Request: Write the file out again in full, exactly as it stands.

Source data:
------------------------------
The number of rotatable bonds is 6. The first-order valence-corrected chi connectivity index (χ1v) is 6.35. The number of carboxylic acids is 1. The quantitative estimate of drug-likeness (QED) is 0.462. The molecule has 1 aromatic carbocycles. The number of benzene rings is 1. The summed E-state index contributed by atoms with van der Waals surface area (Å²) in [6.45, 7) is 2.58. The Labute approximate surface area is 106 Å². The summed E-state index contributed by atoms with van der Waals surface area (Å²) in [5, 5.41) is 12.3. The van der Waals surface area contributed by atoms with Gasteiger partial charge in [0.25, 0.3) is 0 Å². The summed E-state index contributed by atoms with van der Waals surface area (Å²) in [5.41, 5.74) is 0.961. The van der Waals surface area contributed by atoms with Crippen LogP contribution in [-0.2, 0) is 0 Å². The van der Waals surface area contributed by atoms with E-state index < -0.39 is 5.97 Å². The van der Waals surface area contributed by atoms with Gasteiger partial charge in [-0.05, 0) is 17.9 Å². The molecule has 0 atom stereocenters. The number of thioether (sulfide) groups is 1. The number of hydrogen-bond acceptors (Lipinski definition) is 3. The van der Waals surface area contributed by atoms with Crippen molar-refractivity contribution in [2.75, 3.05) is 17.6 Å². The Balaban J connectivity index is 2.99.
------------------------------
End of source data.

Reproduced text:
The number of rotatable bonds is 6. The first-order valence-corrected chi connectivity index (χ1v) is 6.35. The number of carboxylic acids is 1. The quantitative estimate of drug-likeness (QED) is 0.462. The molecule has 1 aromatic carbocycles. The number of benzene rings is 1. The summed E-state index contributed by atoms with van der Waals surface area (Å²) in [6.45, 7) is 2.58. The Labute approximate surface area is 106 Å². The summed E-state index contributed by atoms with van der Waals surface area (Å²) in [5, 5.41) is 12.3. The van der Waals surface area contributed by atoms with Gasteiger partial charge in [0.25, 0.3) is 0 Å². The summed E-state index contributed by atoms with van der Waals surface area (Å²) in [5.41, 5.74) is 0.961. The van der Waals surface area contributed by atoms with Crippen LogP contribution in [-0.2, 0) is 0 Å². The van der Waals surface area contributed by atoms with E-state index < -0.39 is 5.97 Å². The van der Waals surface area contributed by atoms with Gasteiger partial charge in [-0.05, 0) is 17.9 Å². The molecule has 0 atom stereocenters. The number of thioether (sulfide) groups is 1. The number of hydrogen-bond acceptors (Lipinski definition) is 3. The van der Waals surface area contributed by atoms with Crippen molar-refractivity contribution in [2.75, 3.05) is 17.6 Å². The Balaban J connectivity index is 2.99.